The D.C. City Council voted this week to exempt owners of small numbers of cooperative housing units from the city's rent-control law.
The emergency legislation has the effect of reversing the city's Rental Housing Commission, which had held that owners of such units did not qualify for the so-called small-landlord exemption.
Sponsored by council members John Wilson, John Ray, and Polly Shackleton, the special measure clarifies a section of the District's Rental Housing Act of 1980 giving property owners who rent out four or fewer housing units an exemption from rent control. The new legislation left unchanged the requirement that all rental units be registered with the D.C. Rental Accommodations Office.
The council's action came in response to protests about the September Rental Housing Commission decision placing all rented co-op units under rent control. The RHC, an independent body that sets procedures for the administration of D.C.'s rent control laws and hears appeals of rulings made by the RAO, said the rent control law provides a small-landlord exemption only for "natural persons" who own rental units.
Co-op residents do not hold title directly to their units, as do owners of condominiums and single-family houses. Rather, a cooperative association--usually a corporation--holds a master title to the property, and the co-ops' residents own stock in the corporation, giving them the right to occupy a unit.
Since the cooperative project is not a "natural person," all rented co-ops are subject to the D.C. rent control law, the RHC concluded. In its official opinion, however, the RHC commented: "The application of the 'natural persons' test to distinguish cooperative from condominium ownership is a matter the city council may wish to review."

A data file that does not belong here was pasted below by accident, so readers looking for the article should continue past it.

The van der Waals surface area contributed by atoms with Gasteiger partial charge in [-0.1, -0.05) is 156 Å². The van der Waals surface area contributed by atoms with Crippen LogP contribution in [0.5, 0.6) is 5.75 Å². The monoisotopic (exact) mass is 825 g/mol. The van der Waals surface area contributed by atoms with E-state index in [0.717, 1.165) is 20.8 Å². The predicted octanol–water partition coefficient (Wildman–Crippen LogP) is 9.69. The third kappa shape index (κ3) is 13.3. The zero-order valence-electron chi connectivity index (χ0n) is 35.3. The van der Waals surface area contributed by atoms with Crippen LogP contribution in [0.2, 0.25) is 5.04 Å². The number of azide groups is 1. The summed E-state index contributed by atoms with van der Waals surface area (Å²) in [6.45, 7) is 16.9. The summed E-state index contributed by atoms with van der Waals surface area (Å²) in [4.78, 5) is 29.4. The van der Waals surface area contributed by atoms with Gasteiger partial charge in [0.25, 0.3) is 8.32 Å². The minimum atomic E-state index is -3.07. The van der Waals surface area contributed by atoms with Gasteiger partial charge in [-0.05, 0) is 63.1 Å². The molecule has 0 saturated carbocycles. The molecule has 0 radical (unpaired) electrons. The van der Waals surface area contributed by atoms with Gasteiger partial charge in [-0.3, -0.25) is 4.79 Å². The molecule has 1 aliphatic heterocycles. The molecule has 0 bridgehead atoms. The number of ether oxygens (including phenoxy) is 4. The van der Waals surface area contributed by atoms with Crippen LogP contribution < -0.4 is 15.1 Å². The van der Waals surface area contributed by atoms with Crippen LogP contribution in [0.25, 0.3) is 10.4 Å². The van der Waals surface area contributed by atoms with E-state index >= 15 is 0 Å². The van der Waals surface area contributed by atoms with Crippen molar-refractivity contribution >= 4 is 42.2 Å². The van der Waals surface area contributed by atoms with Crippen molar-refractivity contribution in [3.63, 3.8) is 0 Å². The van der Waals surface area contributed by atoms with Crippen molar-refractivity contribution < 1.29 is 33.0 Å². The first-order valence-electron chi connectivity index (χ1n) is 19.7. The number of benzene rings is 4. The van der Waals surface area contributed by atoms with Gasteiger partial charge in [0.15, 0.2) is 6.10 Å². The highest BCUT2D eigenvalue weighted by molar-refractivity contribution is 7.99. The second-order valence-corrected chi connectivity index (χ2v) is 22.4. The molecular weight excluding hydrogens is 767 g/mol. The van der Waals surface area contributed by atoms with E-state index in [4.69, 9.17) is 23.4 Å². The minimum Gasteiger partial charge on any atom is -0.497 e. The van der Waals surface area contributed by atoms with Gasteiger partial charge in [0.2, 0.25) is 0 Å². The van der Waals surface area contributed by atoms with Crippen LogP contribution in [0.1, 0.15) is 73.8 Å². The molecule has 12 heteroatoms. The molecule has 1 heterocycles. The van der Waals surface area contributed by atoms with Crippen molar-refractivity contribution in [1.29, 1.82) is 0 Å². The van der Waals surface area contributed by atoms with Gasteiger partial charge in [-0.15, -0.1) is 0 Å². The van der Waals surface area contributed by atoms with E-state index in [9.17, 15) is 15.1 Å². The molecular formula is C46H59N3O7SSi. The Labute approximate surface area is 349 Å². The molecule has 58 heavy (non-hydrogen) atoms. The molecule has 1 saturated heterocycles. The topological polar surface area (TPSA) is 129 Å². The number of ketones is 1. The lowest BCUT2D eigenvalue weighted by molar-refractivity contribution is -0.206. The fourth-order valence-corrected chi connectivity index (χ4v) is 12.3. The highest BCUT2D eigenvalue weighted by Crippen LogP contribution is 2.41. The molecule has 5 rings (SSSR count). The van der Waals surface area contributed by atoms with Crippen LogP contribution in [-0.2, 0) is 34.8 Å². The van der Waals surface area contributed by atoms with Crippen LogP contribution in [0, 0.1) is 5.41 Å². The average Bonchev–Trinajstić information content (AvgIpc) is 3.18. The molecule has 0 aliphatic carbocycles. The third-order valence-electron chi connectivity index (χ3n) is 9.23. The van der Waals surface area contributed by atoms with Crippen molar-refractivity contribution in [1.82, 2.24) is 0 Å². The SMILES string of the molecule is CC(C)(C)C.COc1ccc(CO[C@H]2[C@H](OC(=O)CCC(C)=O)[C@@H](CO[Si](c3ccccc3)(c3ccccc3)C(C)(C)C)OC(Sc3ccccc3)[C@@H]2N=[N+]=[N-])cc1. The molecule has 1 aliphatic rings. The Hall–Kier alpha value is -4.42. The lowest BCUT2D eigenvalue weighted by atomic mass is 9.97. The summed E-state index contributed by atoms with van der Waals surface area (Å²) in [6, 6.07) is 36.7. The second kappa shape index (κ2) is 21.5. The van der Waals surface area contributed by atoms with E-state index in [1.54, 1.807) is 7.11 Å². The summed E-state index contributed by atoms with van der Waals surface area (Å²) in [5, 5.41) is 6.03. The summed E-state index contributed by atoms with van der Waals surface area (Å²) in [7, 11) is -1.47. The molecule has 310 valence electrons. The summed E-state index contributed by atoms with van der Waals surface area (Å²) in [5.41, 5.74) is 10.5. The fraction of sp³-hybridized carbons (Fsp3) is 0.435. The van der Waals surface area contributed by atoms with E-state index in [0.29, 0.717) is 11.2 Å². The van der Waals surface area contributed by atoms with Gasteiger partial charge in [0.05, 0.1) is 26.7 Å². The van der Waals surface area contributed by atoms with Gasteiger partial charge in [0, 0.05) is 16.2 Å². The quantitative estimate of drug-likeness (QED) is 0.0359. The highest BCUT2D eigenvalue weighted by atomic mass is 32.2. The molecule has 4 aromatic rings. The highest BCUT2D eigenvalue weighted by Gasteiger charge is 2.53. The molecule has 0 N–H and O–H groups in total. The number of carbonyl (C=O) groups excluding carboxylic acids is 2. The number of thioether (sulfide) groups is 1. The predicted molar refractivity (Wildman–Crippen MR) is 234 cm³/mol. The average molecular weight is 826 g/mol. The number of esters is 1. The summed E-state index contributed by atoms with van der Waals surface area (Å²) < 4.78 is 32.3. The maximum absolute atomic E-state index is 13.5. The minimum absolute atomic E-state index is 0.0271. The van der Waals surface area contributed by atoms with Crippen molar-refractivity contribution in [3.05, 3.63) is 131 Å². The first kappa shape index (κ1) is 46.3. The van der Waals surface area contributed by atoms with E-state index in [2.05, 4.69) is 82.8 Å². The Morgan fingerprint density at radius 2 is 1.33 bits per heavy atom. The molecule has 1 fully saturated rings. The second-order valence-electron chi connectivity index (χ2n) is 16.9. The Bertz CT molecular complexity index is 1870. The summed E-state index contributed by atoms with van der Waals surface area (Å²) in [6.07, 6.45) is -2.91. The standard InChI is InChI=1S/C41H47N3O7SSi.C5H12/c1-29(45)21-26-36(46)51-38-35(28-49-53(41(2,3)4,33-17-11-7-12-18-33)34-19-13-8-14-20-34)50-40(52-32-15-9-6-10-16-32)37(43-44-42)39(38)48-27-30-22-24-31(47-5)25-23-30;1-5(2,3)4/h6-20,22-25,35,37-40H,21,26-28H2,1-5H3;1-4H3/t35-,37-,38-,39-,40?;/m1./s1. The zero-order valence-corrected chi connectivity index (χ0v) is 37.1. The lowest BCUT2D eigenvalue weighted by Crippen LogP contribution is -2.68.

In most instances, condos and co-ops receive identical treatment. D.C.'s homestead exemption tax relief provision applies to cooperatives as well as to condos and single-family houses. Under both federal and state laws, co-op owners can take the same tax deductions for mortgage interest and real estate taxes as other home owners.
Of the 9,560 co-op units in D.C., about 15 percent are rented out, estimates G. V. (Mike) Brenneman, past president of the Washington Board of Realtors and head of a real estate firm that specializes in condominiums and cooperatives. About one-third of this area's condos are rentals, Brenneman believes.
Following the RHC's September decision, the RAO's Chief of the Compliance Division, Norman Smith, sent notices of noncompliance to co-op rental unit owners in at least one cooperative project. Owners of about one-fifth of Harbor Square's 445 co-op units received notices, estimated the association's president, Dr. Mary Beth Minden. Smith also sent notices to the Edmund J. Flynn Co., a real estate firm that manages a number of rental co-op units for their owners.
Members of Harbor Square and other of D.C.'s 120 co-ops contacted a number of the city council members and hired attorneys to draft proposed legislation to clarify the standing of co-ops under the rental housing law.
At the council session Tuesday, several council members raised questions about the emergency resolution, citing a letter they had received the day before opposing the legislation. The letter claimed to be based on data gathered at the Rental Accommodations Office. Concerned about errors and distortions in the letter, council member Wilson called John Hampton, who was named acting rent administrator last week, to testify.
Following Hampton's explanations, the council approved emergency legislation that will be in effect for 90 days after Mayor Barry signs it and that is not subject to congressional review.
On Wednesday council member John Ray introduced permanent legislation that would take the place of the temporary measures. Favorable council action on that is expected before the 180-day period expires, according to Margaret Gentry, an aide to Ray.